The philosopher Thomas Nagel, in his most recent book, writes the following:
Mechanisms of belief formation that have selective advantage in the everyday struggle for existence do not warrant our confidence in the construction of theoretical accounts of the world as a whole.
Put more directly, Nagel (following the Reformed Calvinist philosopher Alvin Plantinga) asserts that if you’re an atheist who believes in evolution, you have no good reason to think your brain, having evolved from ape-like ancestors, could ever really reach such a lofty and accurate theoretical conclusion as evolution itself (at least not with any confidence). Natural selection has shaped your brain to purposes of survival, not correct beliefs. If these two things sometimes intersect, it has as much to do with luck as with design.
Is this “don’t trust the conclusions of your natural selection produced ape brain” argument a good one against belief in evolution and science?
Philosopher Eric Schliesser thinks not, and provides a pretty good common sense argument against it:
A large [p]art of this [the scientific enterprise’s] achievement is the actual unlearning — or generating the capacity for temporary disabling — lots of our avarage [sic] Darwinian programming.
In other words, college and science laboriously train people in habits of critical thinking and scientific method, practices that go against the grain of our “Darwinian programming.” Therefore, the scientific consensus around an issue like evolution can reasonably be trusted. One needn’t be driven to radical epistemic skepticism because you’re an atheist.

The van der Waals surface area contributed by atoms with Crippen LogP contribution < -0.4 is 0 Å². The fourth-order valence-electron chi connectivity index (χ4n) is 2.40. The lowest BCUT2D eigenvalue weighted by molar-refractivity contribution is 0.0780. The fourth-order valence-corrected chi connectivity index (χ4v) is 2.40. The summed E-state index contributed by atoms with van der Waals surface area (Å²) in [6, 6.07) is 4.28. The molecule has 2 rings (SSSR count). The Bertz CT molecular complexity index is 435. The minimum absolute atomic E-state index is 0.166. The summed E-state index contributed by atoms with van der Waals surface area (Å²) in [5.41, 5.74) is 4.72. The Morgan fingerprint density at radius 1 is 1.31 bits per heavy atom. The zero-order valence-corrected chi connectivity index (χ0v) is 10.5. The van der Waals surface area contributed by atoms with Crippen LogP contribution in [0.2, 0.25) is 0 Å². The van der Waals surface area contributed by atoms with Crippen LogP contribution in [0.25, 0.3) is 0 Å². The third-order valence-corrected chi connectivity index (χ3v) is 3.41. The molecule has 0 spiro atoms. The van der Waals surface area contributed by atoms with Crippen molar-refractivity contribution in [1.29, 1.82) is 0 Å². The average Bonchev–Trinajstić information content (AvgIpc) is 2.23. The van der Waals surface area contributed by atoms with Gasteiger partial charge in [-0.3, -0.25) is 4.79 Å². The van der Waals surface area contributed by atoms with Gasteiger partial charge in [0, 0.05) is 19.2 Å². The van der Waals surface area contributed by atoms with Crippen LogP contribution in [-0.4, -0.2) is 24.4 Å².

I side with Schliesser here. I like Nagel in general, but his siding with Plantinga on this is pretty lame. Back in 2009, biologist PZ Myers skewered the argument Plantinga (and now Nagel) makes this way:
Brains are not reliable; they’ve been shaped by forces which, as has been clearly said, do not value Truth with a capital T. Scientists are all skeptics who do not trust their perceptions at all; we design experiments to challenge our assumptions, we measure everything multiple times in multiple ways, we get input from many people, we put our ideas out in public for criticism, we repeat experiments and observations over and over. We demand repeated and repeatable confirmation before we accept a conclusion, because our minds are not reliable. We cannot just sit in our office at Notre Dame with a bible and conjure truth out of divine effluent. We need to supplement brains with evidence, which is the piece Plantinga is missing.